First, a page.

Speed of Light

Foucault’s Method

In 1862, Foucault designed an apparatus to determine the speed of light in the laboratory using much shorter distance and a rotating mirror. This Foucault’s method is called Foucault’s rotating mirror method. The experimental arrangement of this method is shown in the following figure:

Foucault's Rotating Mirror Method; Foucault's Method to Determine the Speed of Light

The rays of light from a bright source $S$ converge at a point $I$ after passing through the glass plate $P$ and a convex lens $L$. But, a rotating plane mirror $M_1$ is placed at $A$ so that the light after reflection from the mirror $M_1$, converges at the pole $Q$ of the concave mirror $C$, whose distance from $A$ is adjusted equal to its radius of curvature $AQ=a$. The light is reflected back from $C$ along its original path and finally, an image is formed coincident with $S$.

A half silvered glass plate $P$ is placed at $45°$ to the axis of the lens, so that the returning light is reflected from it and form the real image at $E$ which can be viewed with the help of a micrometre eyepiece.

Now, the plane mirror $M_1$ is rotated rapidly at a uniform angular speed about an axis passing through $A$ and light reflected from $C$ will find the plane mirror displaced by an angle $θ$ to a new position $M_2$. The light rays after reflection from $M_2$ appear to come from $I’$ and the image is now observed at $E’$ due to reflection and image $S’$ due to transmission by $P$. The displacement $SS’=EE’=d$ is measured by the micrometre eyepiece.

Expression to Determine the Speed of Light by Foucault’s Method

If $c$ is the speed of light, then the time taken $t$ by the light to cover distance $2a$ i.e. from $A$ to $Q$ and back to $A$ is given by, \[t=\frac{2a}{c}\text{ ___(1)}\]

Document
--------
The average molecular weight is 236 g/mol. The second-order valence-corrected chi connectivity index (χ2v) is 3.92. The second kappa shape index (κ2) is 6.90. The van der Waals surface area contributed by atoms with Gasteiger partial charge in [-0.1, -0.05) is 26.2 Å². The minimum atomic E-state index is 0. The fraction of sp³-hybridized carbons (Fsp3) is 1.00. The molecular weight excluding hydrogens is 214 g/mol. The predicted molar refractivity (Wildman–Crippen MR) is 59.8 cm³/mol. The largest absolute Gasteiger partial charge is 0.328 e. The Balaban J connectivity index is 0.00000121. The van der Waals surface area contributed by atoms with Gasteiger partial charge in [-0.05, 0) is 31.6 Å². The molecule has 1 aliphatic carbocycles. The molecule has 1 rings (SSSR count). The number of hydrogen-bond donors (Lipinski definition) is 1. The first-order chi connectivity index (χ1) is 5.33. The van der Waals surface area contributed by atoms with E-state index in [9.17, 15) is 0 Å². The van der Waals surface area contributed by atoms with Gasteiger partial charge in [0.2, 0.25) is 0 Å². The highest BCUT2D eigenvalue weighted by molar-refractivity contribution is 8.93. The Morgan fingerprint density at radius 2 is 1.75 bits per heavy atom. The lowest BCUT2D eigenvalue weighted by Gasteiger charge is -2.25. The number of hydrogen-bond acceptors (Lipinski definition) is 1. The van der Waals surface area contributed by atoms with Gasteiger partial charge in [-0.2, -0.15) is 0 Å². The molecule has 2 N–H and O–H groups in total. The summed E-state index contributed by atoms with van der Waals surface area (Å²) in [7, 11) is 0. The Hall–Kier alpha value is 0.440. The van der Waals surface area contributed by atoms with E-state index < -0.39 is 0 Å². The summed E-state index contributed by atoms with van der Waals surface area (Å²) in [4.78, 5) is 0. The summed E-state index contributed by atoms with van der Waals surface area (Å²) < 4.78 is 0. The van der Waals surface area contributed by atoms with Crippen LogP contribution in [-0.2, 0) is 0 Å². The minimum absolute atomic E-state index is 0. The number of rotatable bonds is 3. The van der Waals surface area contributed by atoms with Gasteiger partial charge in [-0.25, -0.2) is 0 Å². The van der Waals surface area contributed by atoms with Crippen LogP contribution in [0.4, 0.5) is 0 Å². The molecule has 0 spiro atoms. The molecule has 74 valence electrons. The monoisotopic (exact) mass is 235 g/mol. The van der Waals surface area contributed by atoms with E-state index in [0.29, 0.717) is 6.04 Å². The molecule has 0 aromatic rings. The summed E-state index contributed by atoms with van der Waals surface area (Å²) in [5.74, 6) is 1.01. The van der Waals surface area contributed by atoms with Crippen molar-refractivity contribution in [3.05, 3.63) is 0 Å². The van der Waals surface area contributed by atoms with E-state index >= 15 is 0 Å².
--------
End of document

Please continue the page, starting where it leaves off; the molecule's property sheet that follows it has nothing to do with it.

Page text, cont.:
If the plane mirror $M_1$ is rotating at $f$ number of revolutions per second, then in the same time $t$, the plane mirror rotates through an angle $θ$. So,



\[\therefore t=\frac{\theta}{2πf} \text{ ___(2)}\]

From $(1)$ and $(2)$, \[\frac{2a}{c}=\frac{\theta}{2πf}\]

\[\therefore \theta = \frac{4πfa}{c} \text{ ___(3)}\]

According to the laws of rotation of light, if the mirror is turned through an angle $θ$, the reflected ray is turned through an angle $2θ$. So, from the figure,


\[\frac{\text{(arc) } II’} {\text{(radius) }IA}=2\theta\]


\[II’=a×2\theta \text{ ___(4)}\]

Now, let $b$ be the distance between the plane mirror and the lens $L$ and $k$ be the distance between the lens $L$ and the source $S$. Since $S$ and $S’$ are conjugate points with respect to $I$ and $I’$ for the lens, we have the following relation,

\[m=\frac{\text{image size}}{\text{object size}}=\frac{\text{image distance}}{\text{object distance}}\]

\[\therefore \frac{II’}{SS’}=\frac{(a+b)}{k}\]


\[II’=\frac{(a+b)d}{k} \text{ ___(5)}\]

From $(4)$ and $(5)$, \[a×2\theta=\frac{(a+b)d}{k}\]

\[\theta=\frac{(a+b)d}{2ak} \text{ ___(6)}\]

From $(3)$ and $(6)$, \[\frac{4πfa}{c}=\frac{(a+b)d}{2ak}\]

\[\therefore c=\frac{8πfa^2k}{(a+b)d}\]

As $f$, $a$, $b$, $k$ and $d$ are measurable quantities, the speed of light $c$ can be calculated.

Result Obtained From Foucault’s Experiment

The displacement of the image in the Foucault’s experiment was only $0.7$ $\text{mm}$. The value of $c$ found by Foucault was $2.98×10^8$ $\text{m/s}$.

Foucault also found the speed of light in water by placing a tube filled with water between rotating plane mirror and concave mirror, but the speed of light in water was found to be less than that in air which was against the Newton’s corpuscular theory of light according to which the speed of light in water should be more than that in air. But according to wave theory of light, speed of light in water should be less than that in air. So, Foucault’s experiment justified the validity of the wave theory of light.


  1. It uses much shorter distance and can be performed in a laboratory. So, it is a lab method.
  2. The uniform speed of the rotating mirror can be easily adjusted.


  1. The displacement d of the image is very small so its exact value is difficult to determine.
  2. The image seen in this method is very faint so it is difficult to observe the image.

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